Difference between revisions of "Field:Fractals"

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:'''Iterated function systems (IFS)''' {{Hide|
 
:'''Iterated function systems (IFS)''' {{Hide|
::Fractals created with IFS are always exactly self-similar, so that these fractals are essential constructed of infinitely many infinitely smaller pieces of itself that overlap. The IFS consists of one of more functions or methods that describe the behavior of the fractal. Many of these images that are generated by IFS are also governed by the "chaos game". This is where the IFS consists of a set of functions that each have a fixed probability. A starting point is picked at random, and then one function is picked according to its probability and applied to the point for an infinite amount of iterations.
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::Fractals created with IFS are always exactly self-similar, so that these fractals are essential constructed of infinitely many infinitely smaller pieces of itself that overlap. The IFS consists of one of more functions or methods that describe the behavior of the fractal. Many of these images that are generated by IFS are also governed by the "[[Chaos|chaos]] game". This is where the IFS consists of a set of functions that each have a fixed probability. A starting point is picked at random, and then one function is picked according to its probability and applied to the point for an infinite amount of iterations.
 
::*Examples include: [[Koch Snowflake]], [[Harter-Heighway Dragon]], Barnsley’s Fern ([[Blue Fern]]), and [[Sierpinski's Triangle]].
 
::*Examples include: [[Koch Snowflake]], [[Harter-Heighway Dragon]], Barnsley’s Fern ([[Blue Fern]]), and [[Sierpinski's Triangle]].
 
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Revision as of 16:00, 30 June 2009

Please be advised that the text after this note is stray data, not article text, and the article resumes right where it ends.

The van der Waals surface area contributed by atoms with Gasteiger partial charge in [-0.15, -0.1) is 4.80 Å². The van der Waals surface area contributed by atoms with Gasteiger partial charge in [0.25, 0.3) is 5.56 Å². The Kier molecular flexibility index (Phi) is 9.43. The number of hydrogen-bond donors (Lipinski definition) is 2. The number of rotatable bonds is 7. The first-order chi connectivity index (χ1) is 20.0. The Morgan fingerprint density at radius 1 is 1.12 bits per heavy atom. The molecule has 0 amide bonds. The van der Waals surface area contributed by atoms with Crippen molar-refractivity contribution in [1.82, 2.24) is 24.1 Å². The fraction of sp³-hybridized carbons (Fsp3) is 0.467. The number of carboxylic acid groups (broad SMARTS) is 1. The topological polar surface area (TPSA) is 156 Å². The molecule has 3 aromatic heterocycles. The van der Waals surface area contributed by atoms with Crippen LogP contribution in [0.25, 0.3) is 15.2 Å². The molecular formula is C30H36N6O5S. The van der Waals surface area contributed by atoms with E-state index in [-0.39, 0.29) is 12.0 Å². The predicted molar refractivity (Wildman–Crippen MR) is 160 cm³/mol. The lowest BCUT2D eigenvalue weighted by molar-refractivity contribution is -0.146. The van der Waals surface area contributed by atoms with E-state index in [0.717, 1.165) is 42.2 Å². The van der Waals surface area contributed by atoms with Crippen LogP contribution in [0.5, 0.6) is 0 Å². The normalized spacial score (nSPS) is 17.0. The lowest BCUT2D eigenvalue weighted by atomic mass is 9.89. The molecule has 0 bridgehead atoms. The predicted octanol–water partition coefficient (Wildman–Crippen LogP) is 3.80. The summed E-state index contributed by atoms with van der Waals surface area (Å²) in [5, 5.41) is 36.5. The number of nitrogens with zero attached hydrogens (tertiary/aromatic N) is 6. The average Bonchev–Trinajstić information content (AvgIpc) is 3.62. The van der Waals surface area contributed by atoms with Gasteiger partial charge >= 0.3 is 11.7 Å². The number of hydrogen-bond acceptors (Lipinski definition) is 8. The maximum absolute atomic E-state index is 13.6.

Fractals

NorwayCoastline.png

A fractal is often defined as a geometric shape that is self-similar, that is, whose magnified parts look like a smaller copy of the whole. The term "fractal" was coined by Benoit Mandelbolt in 1975 from the latin term fractus meaning "fragmented" or "irregular".

This concept can be explained in a commonly used analogy involving the coastline of an island:

Suppose you wanted to measure the total perimeter of an island. You could begin by roughly estimating the perimeter of the island by measuring the border of the island from a high vantage point like an airplane and using miles as units. Next, to be more accurate, you could walk along the island's borders and measure around its various coves and bays using a measuring tape. Then, if you wanted to be really accurate, you could carefully measure around every single protruding rock and detail of the island with a yardstick or even a foot-long ruler.

Clearly, the perimeter of the island would grow as you decrease the size of your measuring device and increase the accuracy of your measurements. Also, the island would more or less self-similar (in terms of becoming more and more jagged and complex) as you continued to decrease your measuring device.


[[Image:|300px|thumb|right|]]



References

Wikipedia, Fractals Page

Cynthia Lanius, Cynthia Lanius' Lessons: A Fractal Lesson

CoolMath.com, Math of Fractals